cairo, lusaka, amsterdam said...

Mina - aww, thanks for that lovely comment! It made my day :))

cairo, lusaka, amsterdam said...

Stacy - that's interesting. It's strange since many religions have a communal focus.
If this applies to Holland, I wonder why so many Dutch people don't go to church anymore if it's community they're after.

cairo, lusaka, amsterdam said...

Sarah Elizabeth: I totally agree, I think the church in Europe in particular really made big mistakes, and are now paying for it. People are turning to a more private form of religion. They haven't stopped believing in God, but rather in organized religion and the church.

cairo, lusaka, amsterdam said...

Jasmine - I agree. Like I said in the post, Dutch people do still believe in God or that there's something out there, but are just moving away from organized religion.

I can see many Muslims doing this in the future too, with the way sheikhs, khutbas, and mosques are going.

cairo, lusaka, amsterdam said...

SarahC: To add to that, I think many young Europeans are looking to be religious in other ways. That's also something we discussed in our class. Instead they are turning to spirituality and new-age religion, as opposed to the church, etc.

cairo, lusaka, amsterdam said...

Mrs S - I love what you said about people realizing they don't need to be religious to believe in God. It seems like what's happening in many European countries today.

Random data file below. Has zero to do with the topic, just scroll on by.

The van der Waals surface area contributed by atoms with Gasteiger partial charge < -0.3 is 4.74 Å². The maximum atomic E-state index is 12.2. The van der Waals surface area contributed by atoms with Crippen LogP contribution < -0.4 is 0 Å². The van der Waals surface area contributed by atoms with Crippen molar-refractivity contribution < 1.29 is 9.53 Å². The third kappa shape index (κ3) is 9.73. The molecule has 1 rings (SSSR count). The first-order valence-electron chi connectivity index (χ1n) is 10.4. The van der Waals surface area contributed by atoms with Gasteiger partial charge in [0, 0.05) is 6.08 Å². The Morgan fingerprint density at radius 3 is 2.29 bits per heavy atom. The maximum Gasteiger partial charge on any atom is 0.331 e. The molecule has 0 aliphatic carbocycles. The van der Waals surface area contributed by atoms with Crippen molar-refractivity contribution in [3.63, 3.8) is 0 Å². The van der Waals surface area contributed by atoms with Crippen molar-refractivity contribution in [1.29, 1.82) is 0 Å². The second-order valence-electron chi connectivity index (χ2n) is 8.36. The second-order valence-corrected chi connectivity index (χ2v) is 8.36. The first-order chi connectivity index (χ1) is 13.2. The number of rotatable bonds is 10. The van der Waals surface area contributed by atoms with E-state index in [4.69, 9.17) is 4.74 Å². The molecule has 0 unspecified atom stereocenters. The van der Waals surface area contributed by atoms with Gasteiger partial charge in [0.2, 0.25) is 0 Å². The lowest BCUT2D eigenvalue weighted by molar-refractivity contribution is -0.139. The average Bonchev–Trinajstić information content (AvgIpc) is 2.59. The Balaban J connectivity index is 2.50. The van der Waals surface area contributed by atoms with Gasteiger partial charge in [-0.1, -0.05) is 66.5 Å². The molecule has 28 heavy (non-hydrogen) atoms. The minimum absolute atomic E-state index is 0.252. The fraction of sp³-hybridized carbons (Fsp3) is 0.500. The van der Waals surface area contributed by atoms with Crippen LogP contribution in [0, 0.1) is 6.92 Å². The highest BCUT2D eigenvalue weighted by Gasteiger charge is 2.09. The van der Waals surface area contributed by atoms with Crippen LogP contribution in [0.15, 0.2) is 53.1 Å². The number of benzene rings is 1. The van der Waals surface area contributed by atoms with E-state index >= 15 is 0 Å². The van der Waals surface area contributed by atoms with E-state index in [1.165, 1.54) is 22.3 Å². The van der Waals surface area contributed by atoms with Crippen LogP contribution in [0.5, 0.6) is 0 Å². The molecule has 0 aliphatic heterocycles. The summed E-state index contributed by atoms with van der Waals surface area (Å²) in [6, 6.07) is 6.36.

Sara said...

Interesting post! I think that's how it is for some of us...because we were raised for God to be part of our daily life...some people just aren't raised that way...

And it's hard for me to picture my life otherwise!

cairo, lusaka, amsterdam said...

Sara - you're right. I wasn't raised that way though, it's something that just happened when I became religious. I love it!

Hicham Maged said...

I enjoyed this, Cairo-Lusaka-Amesterdam and as Muslim, I understand what you say.

As for your question, the actual problem is in the way (religious institutions) deal with people since more than 600 years ago, espcially while commiting atrocities in the name of god plus many other factos that made people fear from 'religion' in general. In parallel, I think you're aware about how the separation between 'the state' and 'the chruch' happened in Western Civilisation due to many factors however still people want to reach the truth about God.

That's why I don't think "God" has been forgotten from people's mind because actually all forms of conversations spins arround him when believers and atheists struggle for example, or when other people try to reach him via (new-age) sprituality.

By the way, we always concentrate on Western Civilisation and forgot that there is another people who also try to reach 'God' on their own way, eitheir in Eastern Civlisations or Afrcian belifes which all are "non-divine religions" but still trial to reach God.

Man! It's the story of humanity, isn't it?

Muni said...

I have to agree with Jasmine that
"Its organised religion that people have stayed away from". I think even in the Arab world, alot of people practise a more personal relationship with God.

I think it doesn't matter if it's a personal one or a public one, as long as it's genuine and sincere.

Isn't it also true that governments in Europe aren't exactly (and haven't been) backing up the religious institutions? I'm not very sure, but I think this was around WWII.

Great post by the way. I agree, it's the small moments that count and not the big revelation type ones!